Falke Pisano’s work, Before the Law, invites you to huddle down, above ground level, just in front of the Court of Rotterdam but out of its line of sight. This is a specific setting of choosing at a time when the harm that is perpetuated by governmental, economical, educational and cultural institutions has once again become very apparent. The court shares certain aspects with the these very institutions that have recently been confronted with a demand for change— as articulated in popular movements like Black Lives Matter and #metoo—as all cultivate a mythical promise of a common good while being closed off and procedurally inaccessible to the majority of citizens. It has become more and more clear that to engage with these institutions involves a personal risk that is bigger for some than for others. It is also clear that refusing to engage with them is not an option either.
The title Before the Law is borrowed from the parable by Franz Kafka, which tells the story of a man who requests entry to the law. Similarly to the fate of the character in the parable, today’s institutions have been called out for their strategies of individuation—that is, the way in which they reconfigure instances of complaint into ‘personal problems’ held on part of the complainee, rather than structural ones that need to be addressed by the institution itself. To ask an institution to respond to an injustice, therefore, often results in the exhausting process of pointing out the problem of the institution to the institution. And, as Sarah Ahmed wrote in Living a Feminist Life, ‘When you expose a problem you pose a problem.’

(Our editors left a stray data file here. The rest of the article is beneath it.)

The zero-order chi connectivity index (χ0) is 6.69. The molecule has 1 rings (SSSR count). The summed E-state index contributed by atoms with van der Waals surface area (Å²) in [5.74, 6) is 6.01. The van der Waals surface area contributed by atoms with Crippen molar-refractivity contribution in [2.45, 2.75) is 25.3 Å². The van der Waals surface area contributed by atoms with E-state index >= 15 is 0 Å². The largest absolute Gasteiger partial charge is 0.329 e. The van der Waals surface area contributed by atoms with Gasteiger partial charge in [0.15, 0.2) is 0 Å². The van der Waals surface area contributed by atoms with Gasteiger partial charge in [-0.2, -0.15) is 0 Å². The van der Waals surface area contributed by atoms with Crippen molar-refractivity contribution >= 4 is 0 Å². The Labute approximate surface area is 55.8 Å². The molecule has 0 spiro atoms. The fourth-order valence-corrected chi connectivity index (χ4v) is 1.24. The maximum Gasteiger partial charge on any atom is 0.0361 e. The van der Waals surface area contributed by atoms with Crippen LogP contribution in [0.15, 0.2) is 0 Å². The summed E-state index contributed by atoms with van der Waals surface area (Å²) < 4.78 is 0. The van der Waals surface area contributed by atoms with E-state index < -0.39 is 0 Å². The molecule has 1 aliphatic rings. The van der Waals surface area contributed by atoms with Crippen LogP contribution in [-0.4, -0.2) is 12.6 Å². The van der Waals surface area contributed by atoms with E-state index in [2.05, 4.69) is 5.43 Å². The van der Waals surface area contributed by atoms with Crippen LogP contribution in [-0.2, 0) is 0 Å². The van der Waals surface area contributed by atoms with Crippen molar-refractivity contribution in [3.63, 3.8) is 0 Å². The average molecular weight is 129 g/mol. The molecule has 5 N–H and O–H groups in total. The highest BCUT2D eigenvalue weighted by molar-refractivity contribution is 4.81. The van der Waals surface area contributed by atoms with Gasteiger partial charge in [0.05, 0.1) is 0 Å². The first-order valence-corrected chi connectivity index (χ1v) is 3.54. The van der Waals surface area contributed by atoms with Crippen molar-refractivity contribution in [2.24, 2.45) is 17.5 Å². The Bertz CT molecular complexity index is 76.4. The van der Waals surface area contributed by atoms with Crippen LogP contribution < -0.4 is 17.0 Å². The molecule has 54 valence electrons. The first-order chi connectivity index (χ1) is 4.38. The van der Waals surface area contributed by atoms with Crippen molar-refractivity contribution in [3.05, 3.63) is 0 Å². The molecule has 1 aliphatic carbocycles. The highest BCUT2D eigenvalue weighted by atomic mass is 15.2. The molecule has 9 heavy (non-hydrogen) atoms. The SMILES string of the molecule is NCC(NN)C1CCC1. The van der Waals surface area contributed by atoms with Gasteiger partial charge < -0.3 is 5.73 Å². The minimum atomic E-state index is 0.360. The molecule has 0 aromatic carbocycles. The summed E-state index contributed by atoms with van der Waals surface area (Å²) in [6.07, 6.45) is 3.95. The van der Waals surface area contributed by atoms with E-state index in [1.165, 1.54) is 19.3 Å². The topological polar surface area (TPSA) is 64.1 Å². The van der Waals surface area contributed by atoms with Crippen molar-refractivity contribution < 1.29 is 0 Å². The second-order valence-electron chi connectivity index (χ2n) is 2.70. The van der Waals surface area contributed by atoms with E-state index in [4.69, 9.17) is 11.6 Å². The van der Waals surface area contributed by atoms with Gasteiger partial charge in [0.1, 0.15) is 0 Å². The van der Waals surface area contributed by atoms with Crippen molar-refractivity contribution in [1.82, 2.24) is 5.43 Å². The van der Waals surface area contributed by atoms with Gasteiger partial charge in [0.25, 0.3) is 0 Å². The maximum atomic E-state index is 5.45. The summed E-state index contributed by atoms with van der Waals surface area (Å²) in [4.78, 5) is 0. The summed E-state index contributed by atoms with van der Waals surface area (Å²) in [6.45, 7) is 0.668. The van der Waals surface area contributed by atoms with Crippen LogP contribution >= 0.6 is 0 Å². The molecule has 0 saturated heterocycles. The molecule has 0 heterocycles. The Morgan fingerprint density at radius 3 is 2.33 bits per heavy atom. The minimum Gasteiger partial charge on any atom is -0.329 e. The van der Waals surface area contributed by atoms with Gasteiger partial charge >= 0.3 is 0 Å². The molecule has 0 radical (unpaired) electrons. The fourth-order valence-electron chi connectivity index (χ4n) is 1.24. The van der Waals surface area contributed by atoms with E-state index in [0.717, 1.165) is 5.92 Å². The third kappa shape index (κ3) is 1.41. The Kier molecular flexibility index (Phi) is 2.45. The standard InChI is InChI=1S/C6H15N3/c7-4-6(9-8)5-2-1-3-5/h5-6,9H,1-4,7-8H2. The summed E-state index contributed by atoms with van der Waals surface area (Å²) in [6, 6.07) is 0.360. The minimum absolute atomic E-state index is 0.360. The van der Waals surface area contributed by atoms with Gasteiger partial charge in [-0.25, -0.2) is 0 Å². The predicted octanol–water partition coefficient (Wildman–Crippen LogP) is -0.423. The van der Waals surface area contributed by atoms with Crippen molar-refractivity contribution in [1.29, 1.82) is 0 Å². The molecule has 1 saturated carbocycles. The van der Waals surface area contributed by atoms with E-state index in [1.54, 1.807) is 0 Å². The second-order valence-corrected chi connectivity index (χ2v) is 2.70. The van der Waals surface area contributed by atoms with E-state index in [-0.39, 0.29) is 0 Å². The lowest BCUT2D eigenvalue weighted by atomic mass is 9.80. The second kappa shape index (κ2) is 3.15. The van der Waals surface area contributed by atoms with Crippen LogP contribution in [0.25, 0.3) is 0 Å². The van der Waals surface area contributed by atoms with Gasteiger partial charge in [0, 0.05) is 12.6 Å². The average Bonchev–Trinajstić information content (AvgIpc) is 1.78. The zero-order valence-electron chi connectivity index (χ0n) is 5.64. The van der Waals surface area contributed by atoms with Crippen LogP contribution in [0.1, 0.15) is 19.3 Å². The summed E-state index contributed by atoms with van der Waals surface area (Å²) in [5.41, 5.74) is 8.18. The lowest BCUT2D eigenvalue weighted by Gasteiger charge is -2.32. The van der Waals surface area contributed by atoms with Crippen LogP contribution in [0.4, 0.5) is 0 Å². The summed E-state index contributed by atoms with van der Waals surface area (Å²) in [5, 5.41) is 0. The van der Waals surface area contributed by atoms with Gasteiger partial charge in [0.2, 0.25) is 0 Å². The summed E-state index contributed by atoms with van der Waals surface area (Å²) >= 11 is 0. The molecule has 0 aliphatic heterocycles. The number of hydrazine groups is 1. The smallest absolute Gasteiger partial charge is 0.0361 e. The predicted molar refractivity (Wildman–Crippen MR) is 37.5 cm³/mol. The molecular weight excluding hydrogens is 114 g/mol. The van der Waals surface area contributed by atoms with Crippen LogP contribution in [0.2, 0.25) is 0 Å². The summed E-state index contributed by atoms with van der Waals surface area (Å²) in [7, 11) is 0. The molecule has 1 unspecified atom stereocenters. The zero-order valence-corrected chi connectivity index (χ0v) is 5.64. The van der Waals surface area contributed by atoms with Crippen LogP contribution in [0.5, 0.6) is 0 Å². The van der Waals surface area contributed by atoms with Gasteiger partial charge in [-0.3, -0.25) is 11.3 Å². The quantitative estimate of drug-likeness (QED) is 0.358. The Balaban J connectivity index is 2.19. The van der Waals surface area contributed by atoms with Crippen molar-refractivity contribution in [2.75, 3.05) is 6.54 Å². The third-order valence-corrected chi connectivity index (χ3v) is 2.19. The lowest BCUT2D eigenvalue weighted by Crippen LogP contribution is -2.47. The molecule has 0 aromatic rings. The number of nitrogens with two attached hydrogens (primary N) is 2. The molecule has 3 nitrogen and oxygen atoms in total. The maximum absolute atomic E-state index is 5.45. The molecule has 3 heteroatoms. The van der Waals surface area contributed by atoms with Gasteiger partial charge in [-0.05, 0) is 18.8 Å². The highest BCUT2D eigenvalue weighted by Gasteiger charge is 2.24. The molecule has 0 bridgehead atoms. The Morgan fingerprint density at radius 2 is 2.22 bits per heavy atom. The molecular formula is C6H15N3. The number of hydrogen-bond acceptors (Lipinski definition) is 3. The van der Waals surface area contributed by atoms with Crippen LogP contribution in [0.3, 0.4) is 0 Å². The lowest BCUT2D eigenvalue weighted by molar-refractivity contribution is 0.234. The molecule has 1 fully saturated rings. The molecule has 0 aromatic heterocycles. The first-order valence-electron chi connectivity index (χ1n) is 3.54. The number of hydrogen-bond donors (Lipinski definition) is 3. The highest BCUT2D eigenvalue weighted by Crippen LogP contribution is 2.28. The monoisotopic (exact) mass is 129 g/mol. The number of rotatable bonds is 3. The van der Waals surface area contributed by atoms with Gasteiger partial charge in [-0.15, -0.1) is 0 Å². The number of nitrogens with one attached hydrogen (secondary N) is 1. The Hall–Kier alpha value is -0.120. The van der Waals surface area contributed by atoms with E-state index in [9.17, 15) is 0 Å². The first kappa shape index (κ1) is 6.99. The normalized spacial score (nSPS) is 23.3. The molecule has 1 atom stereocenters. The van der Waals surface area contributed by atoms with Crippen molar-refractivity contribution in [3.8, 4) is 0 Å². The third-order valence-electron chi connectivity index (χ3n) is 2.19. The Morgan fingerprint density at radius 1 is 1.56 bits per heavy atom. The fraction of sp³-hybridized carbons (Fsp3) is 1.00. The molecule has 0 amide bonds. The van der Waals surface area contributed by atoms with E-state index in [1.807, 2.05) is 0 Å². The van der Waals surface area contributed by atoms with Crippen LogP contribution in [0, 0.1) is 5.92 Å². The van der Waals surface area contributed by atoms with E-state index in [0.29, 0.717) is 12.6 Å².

The installation Before the Law is situated (and creates a virtual line of sight) between the executive centre of the institution (the court room) and a private space, created when on one’s own and sheltered by the bridge. Through this line of interrelation, Before the Law imagines the possibility of conjuring a complaint that forces the institution out of its own language of dismissal, and instead urges it to reorganise itself around the human needs of those it apparently works to protect and support. In doing so, it works against individuation and celebrates collectivity, knowing that we have the capacity to sustain such complaints—even despite the awareness that an abstract system will never agree to dismantle itself—through taking up this work together, both outside and within the institution.
As a third component of Before the Law, Falke Pisano’s essay in the exhibition catalogue forms an accompanying reflection, giving access to a more intimate side of the process of making the work—a process from which the audio piece sprung.
Click the coordinates to see Falke Pisano’s work on a map.